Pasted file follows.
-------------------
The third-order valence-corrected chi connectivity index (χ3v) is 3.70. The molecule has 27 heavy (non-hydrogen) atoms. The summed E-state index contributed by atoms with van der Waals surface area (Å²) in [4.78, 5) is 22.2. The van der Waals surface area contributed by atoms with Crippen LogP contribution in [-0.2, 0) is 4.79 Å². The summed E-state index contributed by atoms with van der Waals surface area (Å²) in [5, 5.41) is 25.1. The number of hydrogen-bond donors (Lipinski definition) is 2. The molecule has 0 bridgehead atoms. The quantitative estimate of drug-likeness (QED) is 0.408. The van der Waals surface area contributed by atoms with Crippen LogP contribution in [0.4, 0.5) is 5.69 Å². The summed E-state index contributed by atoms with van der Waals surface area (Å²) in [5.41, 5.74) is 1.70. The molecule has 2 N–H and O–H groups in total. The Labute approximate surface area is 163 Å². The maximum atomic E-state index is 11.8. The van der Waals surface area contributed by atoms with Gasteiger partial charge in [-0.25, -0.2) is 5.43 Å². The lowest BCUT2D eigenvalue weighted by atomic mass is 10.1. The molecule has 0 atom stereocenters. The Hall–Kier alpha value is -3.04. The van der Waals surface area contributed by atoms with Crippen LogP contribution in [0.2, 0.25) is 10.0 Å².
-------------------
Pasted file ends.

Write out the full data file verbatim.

The third-order valence-corrected chi connectivity index (χ3v) is 3.70. The molecule has 27 heavy (non-hydrogen) atoms. The summed E-state index contributed by atoms with van der Waals surface area (Å²) in [4.78, 5) is 22.2. The van der Waals surface area contributed by atoms with Crippen LogP contribution in [-0.2, 0) is 4.79 Å². The summed E-state index contributed by atoms with van der Waals surface area (Å²) in [5, 5.41) is 25.1. The number of hydrogen-bond donors (Lipinski definition) is 2. The molecule has 0 bridgehead atoms. The quantitative estimate of drug-likeness (QED) is 0.408. The van der Waals surface area contributed by atoms with Crippen LogP contribution in [0.4, 0.5) is 5.69 Å². The summed E-state index contributed by atoms with van der Waals surface area (Å²) in [5.41, 5.74) is 1.70. The molecule has 2 N–H and O–H groups in total. The Labute approximate surface area is 163 Å². The maximum atomic E-state index is 11.8. The van der Waals surface area contributed by atoms with Gasteiger partial charge in [-0.25, -0.2) is 5.43 Å². The lowest BCUT2D eigenvalue weighted by atomic mass is 10.1. The molecule has 0 atom stereocenters. The Hall–Kier alpha value is -3.04. The van der Waals surface area contributed by atoms with Crippen LogP contribution in [0.2, 0.25) is 10.0 Å².